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How should I remove the ear wax from my child’s ear?
Q: My 20-month-old has moist ear wax in his right ear. How do I remove it? Do I take him to an ENT specialist or use cotton-tipped swabs to remove it at home?
A: Alpa, ear wax is actually good—it’s one of the body’s natural protections against infections of the ear canal. Some children produce only small amounts of ear wax, while other children produce larger amounts of it.

Ear wax can become a problem if you stick a cotton swab deep inside your baby’s ear canal and pack the ear wax in deeper, scrape the ear canal, or puncture the ear drum which can lead to an ear infection or hearing problem. So don’t stick cotton swabs inside your baby’s ear canal. You can use a cotton swab to clean the ear wax only when it comes out of the ear canal into the outer part of the ear.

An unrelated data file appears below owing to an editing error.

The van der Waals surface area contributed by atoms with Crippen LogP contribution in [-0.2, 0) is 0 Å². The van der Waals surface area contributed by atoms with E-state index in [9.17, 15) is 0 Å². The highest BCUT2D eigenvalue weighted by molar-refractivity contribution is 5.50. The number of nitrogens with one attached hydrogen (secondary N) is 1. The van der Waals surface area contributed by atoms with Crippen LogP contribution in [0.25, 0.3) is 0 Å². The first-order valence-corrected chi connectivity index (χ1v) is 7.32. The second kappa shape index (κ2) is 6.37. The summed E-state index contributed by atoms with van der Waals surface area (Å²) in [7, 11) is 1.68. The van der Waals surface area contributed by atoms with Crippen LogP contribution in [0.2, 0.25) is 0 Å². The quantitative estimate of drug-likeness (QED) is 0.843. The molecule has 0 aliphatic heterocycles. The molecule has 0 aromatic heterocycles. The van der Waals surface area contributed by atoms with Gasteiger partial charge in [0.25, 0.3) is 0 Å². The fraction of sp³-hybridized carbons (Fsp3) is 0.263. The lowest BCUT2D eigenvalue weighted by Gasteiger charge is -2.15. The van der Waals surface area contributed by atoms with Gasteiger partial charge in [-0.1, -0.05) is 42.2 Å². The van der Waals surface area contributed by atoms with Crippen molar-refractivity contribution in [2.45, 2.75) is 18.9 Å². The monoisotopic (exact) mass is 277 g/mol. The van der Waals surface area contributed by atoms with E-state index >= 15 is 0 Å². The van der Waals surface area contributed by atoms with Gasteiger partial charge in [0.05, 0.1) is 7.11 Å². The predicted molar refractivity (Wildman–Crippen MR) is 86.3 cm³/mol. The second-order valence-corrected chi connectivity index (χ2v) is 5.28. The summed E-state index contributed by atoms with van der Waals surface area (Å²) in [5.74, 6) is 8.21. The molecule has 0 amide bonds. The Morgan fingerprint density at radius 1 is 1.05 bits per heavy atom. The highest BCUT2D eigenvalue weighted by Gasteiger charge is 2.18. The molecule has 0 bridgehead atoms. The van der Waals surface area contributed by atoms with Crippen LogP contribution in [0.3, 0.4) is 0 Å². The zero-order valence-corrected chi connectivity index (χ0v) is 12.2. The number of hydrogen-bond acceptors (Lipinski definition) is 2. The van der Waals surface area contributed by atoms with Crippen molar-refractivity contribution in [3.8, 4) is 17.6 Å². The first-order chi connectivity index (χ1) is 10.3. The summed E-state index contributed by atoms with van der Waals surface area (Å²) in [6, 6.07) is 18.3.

Ask your pediatrician to look in your baby’s ears to tell you if you need to do anything else about his ear wax. If your son has hard ear wax packed deep in the ear canal, the pediatrician can clear it out for you; or you can get non-prescription ear drops, called Eurax, at the pharmacy—put these drops in your baby’s ears before bed to loosen up the ear wax and help it drip out of his ears at night. You might only need to do this once or twice.